Figure 7-1 -- Different kinds of sharp-crested weirs.

When the distances from the sides of the weir notch to the sides of the weir pool are greater than two measurement heads, the water will flow relatively slowly along the bulkhead face toward the overflow opening. As the water from the sides of the channel nears the notch, it accelerates and has to turn to pass through the opening. This turning cannot occur instantaneously, so a curved flow path or side contraction results in which the water springs free to form a jet narrower than the overflow opening width.

Flow coming along the bottom of the weir pool and up a sufficiently high bulkhead and weir plate springs upward and forward in the curved, underside jet surface or crest contraction. The falling sheet of water springing from the weir plate is the nappe.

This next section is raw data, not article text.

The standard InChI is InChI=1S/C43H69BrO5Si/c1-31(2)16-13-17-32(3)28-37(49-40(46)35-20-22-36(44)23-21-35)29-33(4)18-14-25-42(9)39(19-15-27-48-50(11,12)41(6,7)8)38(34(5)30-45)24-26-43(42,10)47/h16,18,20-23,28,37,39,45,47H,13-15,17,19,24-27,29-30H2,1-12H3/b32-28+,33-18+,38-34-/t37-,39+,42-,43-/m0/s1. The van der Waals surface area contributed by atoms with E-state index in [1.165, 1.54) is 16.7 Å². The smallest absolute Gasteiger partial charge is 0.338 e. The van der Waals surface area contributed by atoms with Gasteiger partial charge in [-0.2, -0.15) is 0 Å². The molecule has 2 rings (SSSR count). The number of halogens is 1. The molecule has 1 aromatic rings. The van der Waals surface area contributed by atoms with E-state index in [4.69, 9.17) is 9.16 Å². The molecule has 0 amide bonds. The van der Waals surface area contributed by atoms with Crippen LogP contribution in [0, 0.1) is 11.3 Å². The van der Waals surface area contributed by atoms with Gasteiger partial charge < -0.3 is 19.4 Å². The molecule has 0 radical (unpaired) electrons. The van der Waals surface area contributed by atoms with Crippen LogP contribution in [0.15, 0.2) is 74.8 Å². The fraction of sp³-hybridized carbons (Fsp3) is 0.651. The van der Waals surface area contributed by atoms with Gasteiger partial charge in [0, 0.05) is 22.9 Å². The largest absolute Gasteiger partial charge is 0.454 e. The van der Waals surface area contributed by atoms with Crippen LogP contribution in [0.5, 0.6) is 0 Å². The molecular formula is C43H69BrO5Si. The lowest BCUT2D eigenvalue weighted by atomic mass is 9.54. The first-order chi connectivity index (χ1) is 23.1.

After passing the head measuring station or about a distance of two head measurements upstream from the overflow opening, the water surface drops more and more as flow approaches the crest. This continuing drop of water surface or drawdown results from the acceleration of the water as it approaches the weir. The drop in water surface between the measuring station and the notch is equal to the change of velocity head, or V2/2g, between these stations as explained in section 7 in chapter 2.

The term vertical contraction includes both crest contraction and drawdown at the weir plate. When approach conditions allow full contractions at the ends and at the bottom, the weir is a contracted weir. For full contraction, the ends of the weir should not be closer to the sides and bottom of the approach channel than a specified distance. Full side contractions on a thin-plate Cipoletti weir are shown on figure 7-2. If the specified distances are not met, then the weir is partially contracted.